It’s a classic finding from social psychology that people rarely respond well to being lectured on why they’re wrong. Instead, according to some studies, they cling even more vigorously to the belief that’s being challenged. Which means that reciting data in support of your views on, say, mask wearing or climate change could actually push them farther away from agreeing with you. “Researchers have found that people’s brains react to opposing views as if they were being chased by a bear,” says Ms Kate Murphy, author of You’re Not Listening. In addition, “the primitive brain interprets a difference of opinion as abandonment – being left alone and unprotected in the wilderness – so outrage and fear take over”. Instead, focus on asking questions. You’ll gain a better understanding of the other person’s views and may encourage them to confront flaws in their reasoning.

03. Find common ground

It’s a common stance, these days, that if a friend holds a problematic view, you have a duty, as a decent human being, to call them out on it. When it comes to the most extreme kinds of bigotry, that’s probably correct. (Although why are you friends with such people to begin with?) In many other cases, however, argues the political scientist Dr Robert B Talisse, author of Overdoing Democracy, both friendship and the good of society are better served by being willing to set differences aside. “If we want such conversations to be productive, we need there to be some basis for maintaining friendly, peaceable relations with those with whom we disagree,” he argues. “Yet when we allow our political views to define the whole of our social identities, there’s no longer any basis upon which to sustain healthy relations with those who do not share our politics.” In other words, if your childhood best friend’s a Brexiteer, but you voted Remain, it’s fine to talk football or favourite films rather than Europe. If instead, you treat every friendship first and foremost as an opportunity to school other people in your moral outlook, you won’t be healing social divisions, you’ll be exacerbating them and the views you find objectionable will only spread.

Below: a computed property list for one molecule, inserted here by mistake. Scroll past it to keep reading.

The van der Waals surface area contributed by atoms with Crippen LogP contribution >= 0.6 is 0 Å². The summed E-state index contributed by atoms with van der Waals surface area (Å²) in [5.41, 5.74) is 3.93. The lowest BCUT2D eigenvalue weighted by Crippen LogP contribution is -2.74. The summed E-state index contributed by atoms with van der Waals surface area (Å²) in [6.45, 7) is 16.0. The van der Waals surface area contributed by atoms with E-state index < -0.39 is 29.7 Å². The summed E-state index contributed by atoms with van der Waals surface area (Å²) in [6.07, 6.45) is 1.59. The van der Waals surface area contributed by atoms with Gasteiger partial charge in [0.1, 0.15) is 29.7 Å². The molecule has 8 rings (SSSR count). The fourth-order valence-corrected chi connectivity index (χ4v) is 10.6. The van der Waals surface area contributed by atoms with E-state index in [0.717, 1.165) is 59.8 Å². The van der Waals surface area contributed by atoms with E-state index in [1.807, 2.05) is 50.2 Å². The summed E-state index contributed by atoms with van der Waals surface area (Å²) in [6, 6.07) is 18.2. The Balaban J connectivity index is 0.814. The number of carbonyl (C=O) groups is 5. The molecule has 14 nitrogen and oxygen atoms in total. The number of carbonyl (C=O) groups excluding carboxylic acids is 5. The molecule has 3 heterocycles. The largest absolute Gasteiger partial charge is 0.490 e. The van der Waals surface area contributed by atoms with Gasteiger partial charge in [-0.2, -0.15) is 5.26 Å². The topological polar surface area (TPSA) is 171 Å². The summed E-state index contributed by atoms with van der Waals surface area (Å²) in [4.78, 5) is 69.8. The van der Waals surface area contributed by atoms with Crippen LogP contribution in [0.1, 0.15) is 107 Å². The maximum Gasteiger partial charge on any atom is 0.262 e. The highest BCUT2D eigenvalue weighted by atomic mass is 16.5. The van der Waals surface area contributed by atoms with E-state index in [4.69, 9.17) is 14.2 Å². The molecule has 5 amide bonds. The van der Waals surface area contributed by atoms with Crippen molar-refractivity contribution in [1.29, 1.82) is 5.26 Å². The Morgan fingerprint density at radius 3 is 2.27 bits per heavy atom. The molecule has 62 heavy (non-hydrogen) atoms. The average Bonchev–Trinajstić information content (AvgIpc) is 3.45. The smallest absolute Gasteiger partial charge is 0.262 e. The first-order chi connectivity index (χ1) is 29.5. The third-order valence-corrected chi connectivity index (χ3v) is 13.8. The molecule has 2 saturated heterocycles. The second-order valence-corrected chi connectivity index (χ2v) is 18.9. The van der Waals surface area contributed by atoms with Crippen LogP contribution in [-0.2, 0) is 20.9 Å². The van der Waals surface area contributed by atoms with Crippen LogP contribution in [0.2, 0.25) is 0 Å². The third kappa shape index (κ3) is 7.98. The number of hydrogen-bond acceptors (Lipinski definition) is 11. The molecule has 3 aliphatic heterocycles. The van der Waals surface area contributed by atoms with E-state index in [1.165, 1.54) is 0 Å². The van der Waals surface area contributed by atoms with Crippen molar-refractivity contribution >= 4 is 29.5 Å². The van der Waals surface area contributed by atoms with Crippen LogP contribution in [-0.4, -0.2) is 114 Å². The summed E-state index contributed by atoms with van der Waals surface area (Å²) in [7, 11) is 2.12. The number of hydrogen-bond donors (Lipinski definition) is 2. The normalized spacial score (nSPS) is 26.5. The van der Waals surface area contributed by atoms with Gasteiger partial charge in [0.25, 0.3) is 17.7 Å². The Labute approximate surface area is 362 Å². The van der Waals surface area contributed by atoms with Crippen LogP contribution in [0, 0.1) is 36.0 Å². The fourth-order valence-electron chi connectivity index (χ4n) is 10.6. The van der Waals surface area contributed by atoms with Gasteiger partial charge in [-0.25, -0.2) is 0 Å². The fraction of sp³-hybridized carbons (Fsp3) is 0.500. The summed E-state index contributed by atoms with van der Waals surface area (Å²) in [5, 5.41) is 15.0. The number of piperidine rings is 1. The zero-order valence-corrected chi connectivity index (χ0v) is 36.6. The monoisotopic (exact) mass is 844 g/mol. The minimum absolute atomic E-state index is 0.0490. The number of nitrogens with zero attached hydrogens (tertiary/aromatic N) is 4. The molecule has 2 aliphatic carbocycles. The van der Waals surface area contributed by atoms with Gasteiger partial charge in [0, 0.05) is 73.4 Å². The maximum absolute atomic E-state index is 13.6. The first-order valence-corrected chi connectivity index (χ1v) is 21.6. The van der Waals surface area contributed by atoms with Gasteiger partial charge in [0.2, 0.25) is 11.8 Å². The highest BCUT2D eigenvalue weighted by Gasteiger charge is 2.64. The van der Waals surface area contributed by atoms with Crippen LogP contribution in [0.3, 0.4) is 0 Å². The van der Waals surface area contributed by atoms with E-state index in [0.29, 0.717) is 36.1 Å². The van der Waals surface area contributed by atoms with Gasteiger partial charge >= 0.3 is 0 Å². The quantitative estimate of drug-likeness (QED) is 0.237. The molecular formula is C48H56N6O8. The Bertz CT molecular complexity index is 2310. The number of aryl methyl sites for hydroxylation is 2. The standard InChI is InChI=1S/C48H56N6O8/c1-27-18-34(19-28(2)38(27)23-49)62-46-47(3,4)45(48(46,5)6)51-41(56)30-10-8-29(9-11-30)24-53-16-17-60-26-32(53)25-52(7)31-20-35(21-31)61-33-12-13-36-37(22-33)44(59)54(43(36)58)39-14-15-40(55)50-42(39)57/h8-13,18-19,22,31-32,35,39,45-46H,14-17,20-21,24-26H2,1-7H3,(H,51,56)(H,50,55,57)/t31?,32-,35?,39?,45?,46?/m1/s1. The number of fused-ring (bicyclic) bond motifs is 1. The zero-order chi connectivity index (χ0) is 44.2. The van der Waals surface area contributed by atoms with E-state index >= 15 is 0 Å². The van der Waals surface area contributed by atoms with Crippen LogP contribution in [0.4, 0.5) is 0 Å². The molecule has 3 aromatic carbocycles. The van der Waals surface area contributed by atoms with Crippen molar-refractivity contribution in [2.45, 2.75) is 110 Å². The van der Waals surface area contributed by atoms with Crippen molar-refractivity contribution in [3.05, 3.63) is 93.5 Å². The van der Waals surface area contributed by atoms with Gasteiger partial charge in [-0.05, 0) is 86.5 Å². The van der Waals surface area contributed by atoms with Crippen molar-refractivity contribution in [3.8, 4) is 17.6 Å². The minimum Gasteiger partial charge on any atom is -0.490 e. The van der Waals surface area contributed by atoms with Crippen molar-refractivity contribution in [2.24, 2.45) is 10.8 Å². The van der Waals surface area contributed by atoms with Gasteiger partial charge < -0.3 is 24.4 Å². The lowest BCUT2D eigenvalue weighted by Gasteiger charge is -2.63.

04. Validate the underlying fear